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To survive amid all the recent challenges in our sector, many companies have faced an unprecedented amount of change in their workforce. Some have lost experienced professionals to lay-offs, retirements, or redistributions, with remaining staff sometimes placed in unfamiliar roles to compensate. Because of these changes, we thought it might be useful to provide a brief refresher on existing regulations for those who may find themselves in charge of new drill programs.
For this article, we wanted to dig into Directive 056: Energy Development Applications and Schedules and what you need to know about its H2S Release Rate Assessment with regard to new drills. Regulatory compliance is a critical function of every company’s operations, and with drilling activity picking up, it’s important that well license applications are done properly.
The AER’s 158-page Directive 056 may not keep you on the edge of your seat but paying close attention to it will keep you on AER’s good side. Today, we’ll focus on a particular element of the Well Licensing portion: H2S Release Rate Assessments (7.7.15). It’s an area that AER takes quite seriously and has established a well-defined process for calculating, approving, and auditing a licensee’s assessed H2S release rate potential.
This aspect to the licensing process carries complexity and subjectivity that, without some experience and know-how, can make it a tricky minefield to navigate.
“Geology” before “Engineering & Data”
The fundamental concept of an H2S Release Rate Assessment surrounds the idea that while drilling, a well is exposed to multiple formations. A thorough, comprehensive geological prognosis is a key ingredient to a proper assessment and should be prepared and ready prior to starting this process.
The conservative answer isn’t always the best answer
When in doubt, one would think that erring on the side of caution is the safest route. This isn’t always the best policy, as some circumstances demand greater scrutiny and accuracy, especially when landowners are involved. In dealing with consultations, an overstated risk of H2S potential causes undue concern, creates unnecessary burden and mitigation costs, and sets precedent for future well applications.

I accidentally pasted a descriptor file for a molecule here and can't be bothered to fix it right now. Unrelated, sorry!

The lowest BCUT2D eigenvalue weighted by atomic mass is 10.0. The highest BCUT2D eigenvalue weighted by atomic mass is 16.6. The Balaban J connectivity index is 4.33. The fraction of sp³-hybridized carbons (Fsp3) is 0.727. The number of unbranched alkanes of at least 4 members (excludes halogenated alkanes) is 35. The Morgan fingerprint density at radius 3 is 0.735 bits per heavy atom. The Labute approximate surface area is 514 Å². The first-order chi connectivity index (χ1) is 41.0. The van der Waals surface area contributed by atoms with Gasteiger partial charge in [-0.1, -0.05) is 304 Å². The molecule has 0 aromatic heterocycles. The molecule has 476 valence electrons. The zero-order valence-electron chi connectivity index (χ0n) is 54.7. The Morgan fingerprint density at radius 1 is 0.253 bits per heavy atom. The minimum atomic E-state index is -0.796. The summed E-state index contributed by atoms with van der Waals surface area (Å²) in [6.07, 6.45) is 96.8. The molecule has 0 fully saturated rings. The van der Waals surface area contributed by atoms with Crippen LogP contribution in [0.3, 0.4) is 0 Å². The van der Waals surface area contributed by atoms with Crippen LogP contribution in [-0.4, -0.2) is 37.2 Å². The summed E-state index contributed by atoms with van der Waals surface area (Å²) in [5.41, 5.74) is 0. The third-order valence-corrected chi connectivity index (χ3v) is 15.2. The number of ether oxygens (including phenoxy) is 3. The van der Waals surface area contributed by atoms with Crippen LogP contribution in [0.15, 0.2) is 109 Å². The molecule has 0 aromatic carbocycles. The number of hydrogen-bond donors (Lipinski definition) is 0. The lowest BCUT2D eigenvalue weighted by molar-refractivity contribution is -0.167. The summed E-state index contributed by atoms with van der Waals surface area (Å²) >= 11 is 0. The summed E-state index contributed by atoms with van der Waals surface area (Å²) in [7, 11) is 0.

It’s important to remember that the AER is performing an assessment of their own. When your numbers are vastly different than theirs, you could set off red flags that draw unwanted attention to your license application.
Explain and document your changes
The folks at AER are reasonable and understanding. As mentioned above, there’s a lot of interpretation involved when considering the potential for H2S in a given area/formation. You may have perfectly valid reasons for applying the changes and numbers you’ve used… if you’ve provided ample documentation to support it, there’s a good chance AER will accept your reasoning. When it comes to your H2S Release Rate Assessment, it’s important to show your work.
When in doubt, get an expert
XI has years of experience in this space, providing industry-standard H2SReports that gather the necessary data and help you carry out the required steps of a regulatory-compliant H2S release rate assessment. We also offer a turn-key solution to contract out your H2S assessment. To learn more about how XI can help you adhere to AER expectations, visit our website or contact us today.